Scarce Map Featuring Interesting Cartography in the Northwest
"Mappemonde Dressee sur les Relations les Plus Nouvelles et les Plus Approuvees Assujeties aux Observations de Mrs. de l'Ac. Rle. des Sciences...", Brion de la Tour/Desnos
Period: 1786 (dated)
Publication: Nouvel Atlas Historique et Geographique...
Color: Hand Color
30.1 x 20.8 inches
76.5 x 52.8 cm
This scarce map is filled with both geographical information and decorative elements, and carries forward the myth of a Northwest Passage. First published in 1761, the map is known in at least 7 states, with notable differences to the cartography of northwest North America. All states include the mythical M. de l'Ouest, Lac Velasco, and Lac de Fonte, the latter of which is nearly connected to Hudson Bay by the Detroit de Ronquillo. However the passage between the Mer de l'Ouest and other lakes and rivers differs in various states. In this example, which McGuirk notes as the 5th state, the Mer de l'Ouest connects to Lac de Fonte, a change from earlier states in which it connects to the Hudson Bay. L. Bourbon (likely Lake Winnipeg) has been added in between the Mer de l'Ouest and Hudson Bay. A river flowing southwest from L. Bourbon nearly connects to the R. Bravo (Rio Grande), which itself extends way too far north. Only a few cities are noted, including Santa Fe, which is placed approximately in present-day Wyoming. Also of interest in the northwest is the depiction of Alaska, which features oversized inlets. Numerous Native Indian tribes are noted throughout North America. True to French ambitions, the British are shown occupying the eastern seaboard while France controls Canada, Louisiana, and Florida. The new United States is erroneously missing, despite the map being dated 1789.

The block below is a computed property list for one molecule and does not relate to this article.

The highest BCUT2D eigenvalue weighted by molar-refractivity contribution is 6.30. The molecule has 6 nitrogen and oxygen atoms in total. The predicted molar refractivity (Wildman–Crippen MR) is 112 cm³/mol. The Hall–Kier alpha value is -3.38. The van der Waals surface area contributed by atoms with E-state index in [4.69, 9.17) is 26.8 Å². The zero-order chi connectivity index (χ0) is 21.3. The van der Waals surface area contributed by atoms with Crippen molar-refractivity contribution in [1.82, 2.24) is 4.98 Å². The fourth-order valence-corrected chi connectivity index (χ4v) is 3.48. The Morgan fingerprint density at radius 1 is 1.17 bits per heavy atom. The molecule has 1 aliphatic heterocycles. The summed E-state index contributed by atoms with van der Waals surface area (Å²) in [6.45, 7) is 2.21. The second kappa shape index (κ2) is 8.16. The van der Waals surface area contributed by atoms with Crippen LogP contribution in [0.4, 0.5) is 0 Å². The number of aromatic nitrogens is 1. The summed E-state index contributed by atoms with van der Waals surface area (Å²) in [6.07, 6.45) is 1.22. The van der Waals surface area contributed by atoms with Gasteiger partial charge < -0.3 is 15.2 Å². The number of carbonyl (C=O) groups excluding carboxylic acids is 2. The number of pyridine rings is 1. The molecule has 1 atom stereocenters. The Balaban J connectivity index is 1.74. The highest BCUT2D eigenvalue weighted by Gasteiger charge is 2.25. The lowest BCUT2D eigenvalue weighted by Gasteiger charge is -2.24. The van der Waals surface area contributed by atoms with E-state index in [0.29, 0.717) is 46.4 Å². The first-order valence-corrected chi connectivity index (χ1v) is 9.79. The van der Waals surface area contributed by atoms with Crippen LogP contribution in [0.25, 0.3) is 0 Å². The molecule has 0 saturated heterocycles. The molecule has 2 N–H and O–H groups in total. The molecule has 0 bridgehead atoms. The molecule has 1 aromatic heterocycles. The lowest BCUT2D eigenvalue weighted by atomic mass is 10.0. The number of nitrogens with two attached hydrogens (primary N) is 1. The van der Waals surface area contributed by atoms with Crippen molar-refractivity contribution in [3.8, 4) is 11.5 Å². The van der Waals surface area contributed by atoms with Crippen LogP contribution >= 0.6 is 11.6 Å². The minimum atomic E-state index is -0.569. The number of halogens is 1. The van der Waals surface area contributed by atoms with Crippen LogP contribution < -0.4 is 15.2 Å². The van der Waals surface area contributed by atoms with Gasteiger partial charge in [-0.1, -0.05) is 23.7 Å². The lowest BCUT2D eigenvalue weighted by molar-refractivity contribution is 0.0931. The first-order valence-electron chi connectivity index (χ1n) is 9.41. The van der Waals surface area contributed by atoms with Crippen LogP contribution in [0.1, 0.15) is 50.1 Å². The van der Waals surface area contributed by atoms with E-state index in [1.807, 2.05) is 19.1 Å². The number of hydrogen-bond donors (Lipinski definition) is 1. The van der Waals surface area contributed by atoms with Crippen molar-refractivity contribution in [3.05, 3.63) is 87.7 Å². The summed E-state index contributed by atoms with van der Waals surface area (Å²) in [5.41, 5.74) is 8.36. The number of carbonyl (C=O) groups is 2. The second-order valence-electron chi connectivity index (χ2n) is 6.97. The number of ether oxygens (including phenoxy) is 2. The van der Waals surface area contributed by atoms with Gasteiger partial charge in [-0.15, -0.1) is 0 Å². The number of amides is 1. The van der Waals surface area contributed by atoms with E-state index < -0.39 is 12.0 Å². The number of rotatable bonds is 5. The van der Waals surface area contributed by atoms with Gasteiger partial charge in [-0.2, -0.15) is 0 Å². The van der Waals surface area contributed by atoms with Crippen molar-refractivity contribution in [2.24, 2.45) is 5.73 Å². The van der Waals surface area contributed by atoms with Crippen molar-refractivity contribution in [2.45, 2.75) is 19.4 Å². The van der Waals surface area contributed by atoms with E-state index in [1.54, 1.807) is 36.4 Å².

Also of note are the routes of various explorers traced throughout the oceans, which were added in the fourth state, including Captain Cook, Charles Clarke and John Gore, and Captain Furneaux. Australia and New Guinea are updated from previous states based on Cook's voyages, with New Guinea shown separate from Australia, and Australia fully outlined (albeit rudimentary) and connected to Tasmania.
Surrounding the hemispheres are elaborate vignettes in each corner featuring female figures representing the four continents. At top center is a portrait of Charles III, who is flanked by Copernicus' model of the solar system and depictions of the sun, moon, and planets based on the work of Cassini and Kircher.
This decorative map serves as an excellent summary near the conclusion of the age of discovery.
References: McGuirk #134, state 5.
A crisp impression on a bright sheet with the watermark of a Masonic cross encircled in rosary beads. There is marginal soiling and professional repairs to several short tears along the edges of the sheet.